If you are travelling alone, it probably doesn’t make much sense to rent a car in Japan. However, a small group of 3 or 4 could easily justify the expense as it would probably be cheaper to rent, pay for petrol and even pay highway tolls, than it would be to take the train. Without a doubt, the Japan Rail Pass is an amazingly cheap way to get around Japan, however, it generally only guarantees access to the most touristed spots. Renting a car gives you access to amazing places beyond Japan’s cities.
I was surprised to learn how easy it is to rent a car in Yamanashi. I spoke with a local Toyota rental agency for this blog post, but I am sure that any national agency would be equally easy (JR Rent-A-Car has similar prices and conditions). Although the employees at Toyota Rent-A-Car were not confident in speaking English when I visited one of their offices for my original blog post (this is an update to my blog), the staff at Toyota received intensive language training to prepare for the 2020 Olympics.
Please ensure that you have an international driver’s license that adheres to the following:
The 1949 Geneva Convention on Road Traffic
If the convention date on your license is anything other than 1949, or 19 September 1949, I am afraid it will be of no use in Japan. In addition to the international license, you will also need your passport, and a credit card.
Toyota Rent-A-Car allows you to rent a child seat at a rate of ¥540 for three days. After three days, you pay a third of the 3-day rate for each additional day. In addition, you can leave the vehicle in Tokyo, or any other prefecture for that matter, for as little as ¥5400 extra. This also means that you could rent a car in Tokyo and leave it in Yamanashi. The same rules that apply to renting a car in any country also apply in Japan, so, non-smoking rentals are subject to availability and if you return the car without refuelling, there will be an extra charge on top of the regular price of a refill.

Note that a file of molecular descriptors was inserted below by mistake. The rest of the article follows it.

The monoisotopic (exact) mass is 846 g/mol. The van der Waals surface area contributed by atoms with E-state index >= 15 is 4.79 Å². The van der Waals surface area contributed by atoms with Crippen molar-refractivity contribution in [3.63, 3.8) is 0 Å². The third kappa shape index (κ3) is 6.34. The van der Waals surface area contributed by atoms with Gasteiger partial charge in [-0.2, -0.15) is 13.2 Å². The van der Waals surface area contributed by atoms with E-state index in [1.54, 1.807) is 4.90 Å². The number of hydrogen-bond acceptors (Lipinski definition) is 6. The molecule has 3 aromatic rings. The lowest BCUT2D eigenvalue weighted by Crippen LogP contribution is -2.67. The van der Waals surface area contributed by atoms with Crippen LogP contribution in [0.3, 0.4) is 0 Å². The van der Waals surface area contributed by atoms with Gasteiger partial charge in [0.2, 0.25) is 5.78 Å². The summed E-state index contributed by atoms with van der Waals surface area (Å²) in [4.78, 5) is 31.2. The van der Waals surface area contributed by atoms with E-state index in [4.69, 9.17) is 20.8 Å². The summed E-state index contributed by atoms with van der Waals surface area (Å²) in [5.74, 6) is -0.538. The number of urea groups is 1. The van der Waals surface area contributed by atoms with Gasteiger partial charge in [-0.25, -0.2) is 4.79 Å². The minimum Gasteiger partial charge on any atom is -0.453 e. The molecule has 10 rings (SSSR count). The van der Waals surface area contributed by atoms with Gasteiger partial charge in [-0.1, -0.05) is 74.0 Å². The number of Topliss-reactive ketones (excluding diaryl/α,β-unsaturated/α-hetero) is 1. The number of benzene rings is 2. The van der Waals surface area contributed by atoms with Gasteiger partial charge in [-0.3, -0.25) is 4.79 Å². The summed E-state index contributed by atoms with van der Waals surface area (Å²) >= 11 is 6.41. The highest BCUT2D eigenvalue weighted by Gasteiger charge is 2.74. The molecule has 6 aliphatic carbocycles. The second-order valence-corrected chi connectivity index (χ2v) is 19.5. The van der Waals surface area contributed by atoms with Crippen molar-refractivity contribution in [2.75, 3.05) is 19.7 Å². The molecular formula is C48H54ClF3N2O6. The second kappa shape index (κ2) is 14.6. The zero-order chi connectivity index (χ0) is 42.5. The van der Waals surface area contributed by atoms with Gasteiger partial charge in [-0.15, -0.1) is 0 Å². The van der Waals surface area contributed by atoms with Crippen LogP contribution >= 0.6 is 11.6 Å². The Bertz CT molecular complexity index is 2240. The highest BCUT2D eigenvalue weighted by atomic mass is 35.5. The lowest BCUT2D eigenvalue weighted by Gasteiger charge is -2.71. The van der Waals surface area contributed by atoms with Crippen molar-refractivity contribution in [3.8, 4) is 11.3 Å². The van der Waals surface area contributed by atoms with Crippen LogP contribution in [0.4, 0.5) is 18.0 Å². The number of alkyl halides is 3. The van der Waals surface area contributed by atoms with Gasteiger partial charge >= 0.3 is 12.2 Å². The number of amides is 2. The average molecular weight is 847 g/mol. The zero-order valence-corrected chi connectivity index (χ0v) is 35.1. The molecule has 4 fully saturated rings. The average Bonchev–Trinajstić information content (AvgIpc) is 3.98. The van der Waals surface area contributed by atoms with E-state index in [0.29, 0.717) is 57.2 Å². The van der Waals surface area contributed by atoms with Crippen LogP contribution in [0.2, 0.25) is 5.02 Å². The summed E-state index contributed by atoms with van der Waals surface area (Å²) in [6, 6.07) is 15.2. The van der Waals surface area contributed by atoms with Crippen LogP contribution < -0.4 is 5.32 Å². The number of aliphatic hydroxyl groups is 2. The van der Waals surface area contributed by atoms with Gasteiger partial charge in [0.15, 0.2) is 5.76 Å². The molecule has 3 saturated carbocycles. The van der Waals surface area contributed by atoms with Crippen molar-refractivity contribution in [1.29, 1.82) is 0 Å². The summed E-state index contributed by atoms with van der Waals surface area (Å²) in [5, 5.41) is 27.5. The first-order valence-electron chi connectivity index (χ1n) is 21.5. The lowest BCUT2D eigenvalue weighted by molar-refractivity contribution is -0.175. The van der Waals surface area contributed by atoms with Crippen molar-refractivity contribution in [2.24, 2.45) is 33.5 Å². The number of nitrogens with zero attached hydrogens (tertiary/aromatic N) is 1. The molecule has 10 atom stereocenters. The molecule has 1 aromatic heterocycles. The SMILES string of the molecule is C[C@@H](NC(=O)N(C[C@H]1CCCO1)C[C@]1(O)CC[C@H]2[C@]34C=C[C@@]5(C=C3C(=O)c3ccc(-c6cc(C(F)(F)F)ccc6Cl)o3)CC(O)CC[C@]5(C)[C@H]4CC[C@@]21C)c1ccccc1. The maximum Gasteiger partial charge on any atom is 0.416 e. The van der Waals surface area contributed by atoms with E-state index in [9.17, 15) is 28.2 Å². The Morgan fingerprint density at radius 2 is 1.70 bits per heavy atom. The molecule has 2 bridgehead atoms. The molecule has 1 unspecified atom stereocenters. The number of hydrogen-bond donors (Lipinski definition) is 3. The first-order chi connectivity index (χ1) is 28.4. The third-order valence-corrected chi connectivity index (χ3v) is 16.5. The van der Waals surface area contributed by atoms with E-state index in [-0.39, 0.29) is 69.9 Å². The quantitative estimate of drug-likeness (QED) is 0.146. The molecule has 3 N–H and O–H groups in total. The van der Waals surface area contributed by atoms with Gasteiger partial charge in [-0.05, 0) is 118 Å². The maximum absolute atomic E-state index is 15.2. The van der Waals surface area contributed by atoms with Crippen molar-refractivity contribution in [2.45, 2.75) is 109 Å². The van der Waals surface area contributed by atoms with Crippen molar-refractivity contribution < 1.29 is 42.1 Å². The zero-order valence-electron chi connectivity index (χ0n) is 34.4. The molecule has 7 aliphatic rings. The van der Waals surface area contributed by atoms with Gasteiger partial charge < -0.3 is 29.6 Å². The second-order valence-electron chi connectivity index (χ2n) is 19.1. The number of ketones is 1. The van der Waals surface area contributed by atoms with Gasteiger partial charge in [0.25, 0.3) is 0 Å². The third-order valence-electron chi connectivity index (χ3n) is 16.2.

You can rent a car from any of the following Toyota Rent-A-Car locations in Yamanashi (you can also rent from any of Japan’s international airports):
Kofu-Showa Highway Interchange
The most important piece of advice I offer travellers who plan to rent a car in Japan is to learn how to use the car’s onboard navigation system before you depart the rental agency. You may be tempted to rely on your smartphone’s navigation apps to get from A to B in Japan, but these apps are useless in Japan’s ubiquitous expressway tunnels. Nothing could be more frustrating than missing your exit because your smartphone doesn’t know where it is!
If you are ready to rent, just click on the link below. I receive no financial compensation from Toyota Rent-A-Car for this recommendation.
Copyright © David Ellis | All Rights Reserved